Silvicultural contributions to the reforestation with native species in the tropical mountain rainforest region of South Ecuador
Doctoral Thesis - Nikolay Aguirre Mendoza, 2007
Ecuador is considered to be one of the global ´hotspots´ of biodiversity (Brummitt & Lughadha 2003). Despite this fact Ecuador is facing the highest deforestation rate (1.7 %) in South America (FAO 2006a). Between 1990 and 2005 the extent of forest and other wooded land in Ecuador decreased from 15 to 12.3 million hectares (FAO 2006a). The main reason for deforestation in Ecuador is the exploitation of forests and its conversion into agricultural land especially into pastures for cattle farming (Wunder 2000). For the San Francisco Valley, the area under investigation in this study, Paulsch et al. (2001) described the land-use dynamic which is typical for the montane Andean region:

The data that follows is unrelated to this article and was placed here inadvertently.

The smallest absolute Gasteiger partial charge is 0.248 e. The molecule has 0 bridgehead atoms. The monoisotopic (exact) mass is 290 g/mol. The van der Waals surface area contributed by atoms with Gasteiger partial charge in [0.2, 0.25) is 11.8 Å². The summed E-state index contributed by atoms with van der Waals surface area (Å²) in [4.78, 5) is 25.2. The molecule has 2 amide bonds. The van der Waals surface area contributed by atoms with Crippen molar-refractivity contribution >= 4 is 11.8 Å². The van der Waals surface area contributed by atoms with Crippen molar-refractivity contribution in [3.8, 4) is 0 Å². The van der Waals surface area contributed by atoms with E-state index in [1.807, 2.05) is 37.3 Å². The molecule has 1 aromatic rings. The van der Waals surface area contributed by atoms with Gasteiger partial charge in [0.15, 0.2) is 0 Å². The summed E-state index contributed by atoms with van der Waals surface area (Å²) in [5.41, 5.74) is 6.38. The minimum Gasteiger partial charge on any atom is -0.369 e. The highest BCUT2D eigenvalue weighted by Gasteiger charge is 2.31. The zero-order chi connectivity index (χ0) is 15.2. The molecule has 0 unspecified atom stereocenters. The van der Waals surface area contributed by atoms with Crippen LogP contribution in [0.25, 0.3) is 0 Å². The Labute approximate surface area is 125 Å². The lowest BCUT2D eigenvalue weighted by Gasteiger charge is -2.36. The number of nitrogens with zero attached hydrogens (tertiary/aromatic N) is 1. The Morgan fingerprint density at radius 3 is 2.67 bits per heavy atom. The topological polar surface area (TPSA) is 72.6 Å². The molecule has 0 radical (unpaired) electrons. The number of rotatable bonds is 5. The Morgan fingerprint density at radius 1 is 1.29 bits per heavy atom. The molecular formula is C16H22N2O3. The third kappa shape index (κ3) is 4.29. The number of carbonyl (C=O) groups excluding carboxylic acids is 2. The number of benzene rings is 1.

The first step is the exploitation of the primeval forests. Following the exploitation small scale farmers transform the exploited forests into pastures for cattle ranching. In order to improve the productivity of the pastures they plant non-native grasses, especially Setaria sphacelata and Melinis minutiflora. As a result of the regular burning of the pastures by the farmers bracken fern (Pteridium arachnoideum) is invading the areas more and more. After several years the decreasing productivity of the sites forces the farmers to abandon the land and to convert a new patch of forest into pastures (see also Hartig & Beck 2003).
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